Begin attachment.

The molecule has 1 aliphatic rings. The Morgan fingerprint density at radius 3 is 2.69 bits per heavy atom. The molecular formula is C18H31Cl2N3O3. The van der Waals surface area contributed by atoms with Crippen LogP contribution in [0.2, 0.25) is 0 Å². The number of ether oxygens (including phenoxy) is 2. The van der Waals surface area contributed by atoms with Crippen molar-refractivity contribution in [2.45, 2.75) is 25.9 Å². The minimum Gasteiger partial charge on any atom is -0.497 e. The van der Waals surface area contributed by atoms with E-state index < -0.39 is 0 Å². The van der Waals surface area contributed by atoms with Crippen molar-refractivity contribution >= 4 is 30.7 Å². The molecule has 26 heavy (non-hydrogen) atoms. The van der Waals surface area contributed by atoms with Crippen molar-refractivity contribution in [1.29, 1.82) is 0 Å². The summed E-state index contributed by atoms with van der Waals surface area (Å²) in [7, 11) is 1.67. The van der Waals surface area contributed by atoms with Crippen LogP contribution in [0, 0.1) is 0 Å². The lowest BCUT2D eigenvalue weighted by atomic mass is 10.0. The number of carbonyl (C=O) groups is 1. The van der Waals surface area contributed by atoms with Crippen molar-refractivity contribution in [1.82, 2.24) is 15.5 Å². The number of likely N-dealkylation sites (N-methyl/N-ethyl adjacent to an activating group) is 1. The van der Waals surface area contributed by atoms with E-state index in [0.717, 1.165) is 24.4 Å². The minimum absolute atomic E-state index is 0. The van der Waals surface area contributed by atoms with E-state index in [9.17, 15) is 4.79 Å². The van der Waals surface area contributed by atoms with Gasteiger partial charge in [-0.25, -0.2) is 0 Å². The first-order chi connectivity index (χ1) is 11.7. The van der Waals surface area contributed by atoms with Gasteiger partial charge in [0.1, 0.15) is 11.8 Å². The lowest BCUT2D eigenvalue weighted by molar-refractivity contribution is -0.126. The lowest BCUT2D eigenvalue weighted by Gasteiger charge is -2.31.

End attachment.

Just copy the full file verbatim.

The molecule has 1 aliphatic rings. The Morgan fingerprint density at radius 3 is 2.69 bits per heavy atom. The molecular formula is C18H31Cl2N3O3. The van der Waals surface area contributed by atoms with Crippen LogP contribution in [0.2, 0.25) is 0 Å². The number of ether oxygens (including phenoxy) is 2. The van der Waals surface area contributed by atoms with Crippen molar-refractivity contribution in [2.45, 2.75) is 25.9 Å². The minimum Gasteiger partial charge on any atom is -0.497 e. The van der Waals surface area contributed by atoms with E-state index < -0.39 is 0 Å². The van der Waals surface area contributed by atoms with Crippen molar-refractivity contribution >= 4 is 30.7 Å². The molecule has 26 heavy (non-hydrogen) atoms. The van der Waals surface area contributed by atoms with Crippen molar-refractivity contribution in [1.29, 1.82) is 0 Å². The summed E-state index contributed by atoms with van der Waals surface area (Å²) in [7, 11) is 1.67. The van der Waals surface area contributed by atoms with Crippen LogP contribution in [0, 0.1) is 0 Å². The lowest BCUT2D eigenvalue weighted by atomic mass is 10.0. The number of carbonyl (C=O) groups is 1. The van der Waals surface area contributed by atoms with Crippen molar-refractivity contribution in [1.82, 2.24) is 15.5 Å². The number of likely N-dealkylation sites (N-methyl/N-ethyl adjacent to an activating group) is 1. The van der Waals surface area contributed by atoms with E-state index in [0.717, 1.165) is 24.4 Å². The minimum absolute atomic E-state index is 0. The van der Waals surface area contributed by atoms with E-state index in [9.17, 15) is 4.79 Å². The van der Waals surface area contributed by atoms with Gasteiger partial charge in [-0.25, -0.2) is 0 Å². The first-order chi connectivity index (χ1) is 11.7. The van der Waals surface area contributed by atoms with Gasteiger partial charge in [0.1, 0.15) is 11.8 Å². The lowest BCUT2D eigenvalue weighted by molar-refractivity contribution is -0.126. The lowest BCUT2D eigenvalue weighted by Gasteiger charge is -2.31.